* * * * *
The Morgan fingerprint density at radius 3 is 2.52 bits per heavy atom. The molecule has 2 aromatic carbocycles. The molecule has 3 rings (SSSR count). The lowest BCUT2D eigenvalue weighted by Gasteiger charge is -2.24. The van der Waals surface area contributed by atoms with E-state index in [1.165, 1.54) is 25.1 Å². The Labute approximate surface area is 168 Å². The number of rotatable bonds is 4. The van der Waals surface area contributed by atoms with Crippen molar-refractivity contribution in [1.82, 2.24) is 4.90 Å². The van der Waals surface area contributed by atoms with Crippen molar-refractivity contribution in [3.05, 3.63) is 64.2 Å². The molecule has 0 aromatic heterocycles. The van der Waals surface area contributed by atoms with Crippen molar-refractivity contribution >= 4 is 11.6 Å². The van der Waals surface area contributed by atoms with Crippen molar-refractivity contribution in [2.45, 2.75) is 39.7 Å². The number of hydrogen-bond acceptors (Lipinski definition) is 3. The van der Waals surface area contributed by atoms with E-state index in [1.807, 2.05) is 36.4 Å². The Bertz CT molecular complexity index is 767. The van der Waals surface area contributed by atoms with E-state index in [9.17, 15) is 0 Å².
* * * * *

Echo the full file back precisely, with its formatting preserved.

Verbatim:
The Morgan fingerprint density at radius 3 is 2.52 bits per heavy atom. The molecule has 2 aromatic carbocycles. The molecule has 3 rings (SSSR count). The lowest BCUT2D eigenvalue weighted by Gasteiger charge is -2.24. The van der Waals surface area contributed by atoms with E-state index in [1.165, 1.54) is 25.1 Å². The Labute approximate surface area is 168 Å². The number of rotatable bonds is 4. The van der Waals surface area contributed by atoms with Crippen molar-refractivity contribution in [1.82, 2.24) is 4.90 Å². The van der Waals surface area contributed by atoms with Crippen molar-refractivity contribution in [3.05, 3.63) is 64.2 Å². The molecule has 0 aromatic heterocycles. The van der Waals surface area contributed by atoms with Crippen molar-refractivity contribution >= 4 is 11.6 Å². The van der Waals surface area contributed by atoms with Crippen molar-refractivity contribution in [2.45, 2.75) is 39.7 Å². The number of hydrogen-bond acceptors (Lipinski definition) is 3. The van der Waals surface area contributed by atoms with E-state index in [1.807, 2.05) is 36.4 Å². The Bertz CT molecular complexity index is 767. The van der Waals surface area contributed by atoms with E-state index in [9.17, 15) is 0 Å².